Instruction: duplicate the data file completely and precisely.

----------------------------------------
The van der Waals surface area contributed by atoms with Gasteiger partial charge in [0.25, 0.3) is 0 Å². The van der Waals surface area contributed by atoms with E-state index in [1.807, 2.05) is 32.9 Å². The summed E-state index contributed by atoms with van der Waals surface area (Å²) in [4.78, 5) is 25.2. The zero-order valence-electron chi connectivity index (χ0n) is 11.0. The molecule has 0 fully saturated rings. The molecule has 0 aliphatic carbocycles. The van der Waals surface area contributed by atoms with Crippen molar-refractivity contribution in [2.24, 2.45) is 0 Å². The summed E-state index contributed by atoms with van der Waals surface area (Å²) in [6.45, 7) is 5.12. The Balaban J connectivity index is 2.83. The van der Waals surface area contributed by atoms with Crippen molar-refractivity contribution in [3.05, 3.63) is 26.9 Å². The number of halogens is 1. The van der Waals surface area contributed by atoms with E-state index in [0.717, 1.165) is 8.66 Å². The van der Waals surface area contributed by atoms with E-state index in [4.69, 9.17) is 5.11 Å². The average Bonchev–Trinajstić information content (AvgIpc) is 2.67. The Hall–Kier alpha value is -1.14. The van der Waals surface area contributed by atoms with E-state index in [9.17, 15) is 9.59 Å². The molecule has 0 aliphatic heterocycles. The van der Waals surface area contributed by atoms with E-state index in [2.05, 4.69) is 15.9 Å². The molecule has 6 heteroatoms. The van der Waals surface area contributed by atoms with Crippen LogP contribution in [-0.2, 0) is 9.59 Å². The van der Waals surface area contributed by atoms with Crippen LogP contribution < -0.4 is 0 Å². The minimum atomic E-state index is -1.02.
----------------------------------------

The van der Waals surface area contributed by atoms with Gasteiger partial charge in [0.25, 0.3) is 0 Å². The van der Waals surface area contributed by atoms with E-state index in [1.807, 2.05) is 32.9 Å². The summed E-state index contributed by atoms with van der Waals surface area (Å²) in [4.78, 5) is 25.2. The zero-order valence-electron chi connectivity index (χ0n) is 11.0. The molecule has 0 fully saturated rings. The molecule has 0 aliphatic carbocycles. The van der Waals surface area contributed by atoms with Crippen molar-refractivity contribution in [2.24, 2.45) is 0 Å². The summed E-state index contributed by atoms with van der Waals surface area (Å²) in [6.45, 7) is 5.12. The Balaban J connectivity index is 2.83. The van der Waals surface area contributed by atoms with Crippen molar-refractivity contribution in [3.05, 3.63) is 26.9 Å². The number of halogens is 1. The van der Waals surface area contributed by atoms with E-state index in [0.717, 1.165) is 8.66 Å². The van der Waals surface area contributed by atoms with E-state index in [4.69, 9.17) is 5.11 Å². The average Bonchev–Trinajstić information content (AvgIpc) is 2.67. The Hall–Kier alpha value is -1.14. The van der Waals surface area contributed by atoms with E-state index in [9.17, 15) is 9.59 Å². The molecule has 0 aliphatic heterocycles. The van der Waals surface area contributed by atoms with E-state index in [2.05, 4.69) is 15.9 Å². The molecule has 6 heteroatoms. The van der Waals surface area contributed by atoms with Crippen LogP contribution in [-0.2, 0) is 9.59 Å². The van der Waals surface area contributed by atoms with Crippen LogP contribution < -0.4 is 0 Å². The minimum atomic E-state index is -1.02.